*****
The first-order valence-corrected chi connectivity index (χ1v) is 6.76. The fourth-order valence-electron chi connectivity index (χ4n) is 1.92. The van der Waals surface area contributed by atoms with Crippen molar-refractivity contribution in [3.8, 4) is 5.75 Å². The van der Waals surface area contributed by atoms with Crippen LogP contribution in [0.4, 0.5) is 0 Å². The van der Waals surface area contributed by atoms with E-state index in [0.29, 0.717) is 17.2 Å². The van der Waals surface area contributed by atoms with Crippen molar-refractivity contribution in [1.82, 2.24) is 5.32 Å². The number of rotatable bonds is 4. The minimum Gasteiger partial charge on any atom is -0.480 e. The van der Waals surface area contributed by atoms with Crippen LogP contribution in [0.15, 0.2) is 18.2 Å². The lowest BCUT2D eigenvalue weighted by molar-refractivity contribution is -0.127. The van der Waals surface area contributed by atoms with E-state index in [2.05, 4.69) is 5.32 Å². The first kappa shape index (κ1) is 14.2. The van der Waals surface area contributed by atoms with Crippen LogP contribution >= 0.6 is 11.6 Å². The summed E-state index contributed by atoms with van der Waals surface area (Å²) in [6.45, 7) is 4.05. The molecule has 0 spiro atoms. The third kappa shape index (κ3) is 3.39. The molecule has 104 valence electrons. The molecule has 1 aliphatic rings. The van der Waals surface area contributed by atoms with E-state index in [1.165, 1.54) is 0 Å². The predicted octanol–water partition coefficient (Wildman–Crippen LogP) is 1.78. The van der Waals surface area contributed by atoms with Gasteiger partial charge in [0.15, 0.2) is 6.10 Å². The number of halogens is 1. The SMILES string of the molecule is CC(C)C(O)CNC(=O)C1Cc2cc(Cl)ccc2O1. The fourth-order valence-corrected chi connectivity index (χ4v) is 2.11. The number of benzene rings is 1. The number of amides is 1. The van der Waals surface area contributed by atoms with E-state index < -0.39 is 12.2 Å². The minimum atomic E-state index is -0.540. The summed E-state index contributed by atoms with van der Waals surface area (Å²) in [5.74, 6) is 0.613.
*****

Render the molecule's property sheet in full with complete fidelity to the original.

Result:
The first-order valence-corrected chi connectivity index (χ1v) is 6.76. The fourth-order valence-electron chi connectivity index (χ4n) is 1.92. The van der Waals surface area contributed by atoms with Crippen molar-refractivity contribution in [3.8, 4) is 5.75 Å². The van der Waals surface area contributed by atoms with Crippen LogP contribution in [0.4, 0.5) is 0 Å². The van der Waals surface area contributed by atoms with E-state index in [0.29, 0.717) is 17.2 Å². The van der Waals surface area contributed by atoms with Crippen molar-refractivity contribution in [1.82, 2.24) is 5.32 Å². The number of rotatable bonds is 4. The minimum Gasteiger partial charge on any atom is -0.480 e. The van der Waals surface area contributed by atoms with Crippen LogP contribution in [0.15, 0.2) is 18.2 Å². The lowest BCUT2D eigenvalue weighted by molar-refractivity contribution is -0.127. The van der Waals surface area contributed by atoms with E-state index in [2.05, 4.69) is 5.32 Å². The first kappa shape index (κ1) is 14.2. The van der Waals surface area contributed by atoms with Crippen LogP contribution >= 0.6 is 11.6 Å². The summed E-state index contributed by atoms with van der Waals surface area (Å²) in [6.45, 7) is 4.05. The molecule has 0 spiro atoms. The third kappa shape index (κ3) is 3.39. The molecule has 104 valence electrons. The molecule has 1 aliphatic rings. The van der Waals surface area contributed by atoms with E-state index in [1.165, 1.54) is 0 Å². The predicted octanol–water partition coefficient (Wildman–Crippen LogP) is 1.78. The van der Waals surface area contributed by atoms with Gasteiger partial charge in [0.15, 0.2) is 6.10 Å². The number of halogens is 1. The SMILES string of the molecule is CC(C)C(O)CNC(=O)C1Cc2cc(Cl)ccc2O1. The fourth-order valence-corrected chi connectivity index (χ4v) is 2.11. The number of benzene rings is 1. The number of amides is 1. The van der Waals surface area contributed by atoms with E-state index < -0.39 is 12.2 Å². The minimum atomic E-state index is -0.540. The summed E-state index contributed by atoms with van der Waals surface area (Å²) in [5.74, 6) is 0.613.